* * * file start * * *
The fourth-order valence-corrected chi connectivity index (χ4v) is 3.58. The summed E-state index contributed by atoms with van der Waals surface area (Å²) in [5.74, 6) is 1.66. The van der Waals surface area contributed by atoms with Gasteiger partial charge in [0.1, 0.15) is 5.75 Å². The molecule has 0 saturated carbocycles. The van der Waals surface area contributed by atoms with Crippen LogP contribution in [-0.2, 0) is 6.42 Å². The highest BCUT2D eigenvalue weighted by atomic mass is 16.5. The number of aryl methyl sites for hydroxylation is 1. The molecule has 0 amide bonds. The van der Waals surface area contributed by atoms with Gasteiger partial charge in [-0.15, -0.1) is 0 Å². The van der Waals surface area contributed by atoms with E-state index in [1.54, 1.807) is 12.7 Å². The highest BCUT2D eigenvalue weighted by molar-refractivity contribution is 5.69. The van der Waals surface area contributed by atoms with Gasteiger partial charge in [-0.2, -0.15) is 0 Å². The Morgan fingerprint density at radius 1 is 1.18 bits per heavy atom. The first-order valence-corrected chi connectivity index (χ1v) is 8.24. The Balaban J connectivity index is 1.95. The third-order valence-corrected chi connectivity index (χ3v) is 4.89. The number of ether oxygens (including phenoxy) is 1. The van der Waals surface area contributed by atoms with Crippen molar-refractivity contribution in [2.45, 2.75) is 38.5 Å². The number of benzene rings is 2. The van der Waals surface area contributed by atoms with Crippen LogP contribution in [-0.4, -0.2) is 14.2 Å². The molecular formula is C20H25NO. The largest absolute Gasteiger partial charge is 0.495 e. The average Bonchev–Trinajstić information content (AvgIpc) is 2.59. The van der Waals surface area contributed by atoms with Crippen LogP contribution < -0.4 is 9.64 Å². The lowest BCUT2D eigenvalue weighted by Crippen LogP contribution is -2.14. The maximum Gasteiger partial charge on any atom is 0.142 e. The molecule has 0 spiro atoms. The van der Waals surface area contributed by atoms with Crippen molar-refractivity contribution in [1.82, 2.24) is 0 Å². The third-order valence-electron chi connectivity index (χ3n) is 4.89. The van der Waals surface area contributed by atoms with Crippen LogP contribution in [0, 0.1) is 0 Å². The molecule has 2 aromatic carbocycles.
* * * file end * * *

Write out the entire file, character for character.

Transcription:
The fourth-order valence-corrected chi connectivity index (χ4v) is 3.58. The summed E-state index contributed by atoms with van der Waals surface area (Å²) in [5.74, 6) is 1.66. The van der Waals surface area contributed by atoms with Gasteiger partial charge in [0.1, 0.15) is 5.75 Å². The molecule has 0 saturated carbocycles. The van der Waals surface area contributed by atoms with Crippen LogP contribution in [-0.2, 0) is 6.42 Å². The highest BCUT2D eigenvalue weighted by atomic mass is 16.5. The number of aryl methyl sites for hydroxylation is 1. The molecule has 0 amide bonds. The van der Waals surface area contributed by atoms with Gasteiger partial charge in [-0.15, -0.1) is 0 Å². The van der Waals surface area contributed by atoms with E-state index in [1.54, 1.807) is 12.7 Å². The highest BCUT2D eigenvalue weighted by molar-refractivity contribution is 5.69. The van der Waals surface area contributed by atoms with Gasteiger partial charge in [-0.2, -0.15) is 0 Å². The Morgan fingerprint density at radius 1 is 1.18 bits per heavy atom. The first-order valence-corrected chi connectivity index (χ1v) is 8.24. The Balaban J connectivity index is 1.95. The third-order valence-corrected chi connectivity index (χ3v) is 4.89. The number of ether oxygens (including phenoxy) is 1. The van der Waals surface area contributed by atoms with Crippen molar-refractivity contribution in [2.45, 2.75) is 38.5 Å². The number of benzene rings is 2. The van der Waals surface area contributed by atoms with Crippen LogP contribution in [-0.4, -0.2) is 14.2 Å². The molecular formula is C20H25NO. The largest absolute Gasteiger partial charge is 0.495 e. The average Bonchev–Trinajstić information content (AvgIpc) is 2.59. The van der Waals surface area contributed by atoms with Crippen LogP contribution < -0.4 is 9.64 Å². The lowest BCUT2D eigenvalue weighted by Crippen LogP contribution is -2.14. The maximum Gasteiger partial charge on any atom is 0.142 e. The molecule has 0 spiro atoms. The van der Waals surface area contributed by atoms with Crippen molar-refractivity contribution in [1.82, 2.24) is 0 Å². The third-order valence-electron chi connectivity index (χ3n) is 4.89. The van der Waals surface area contributed by atoms with Crippen LogP contribution in [0, 0.1) is 0 Å². The molecule has 2 aromatic carbocycles.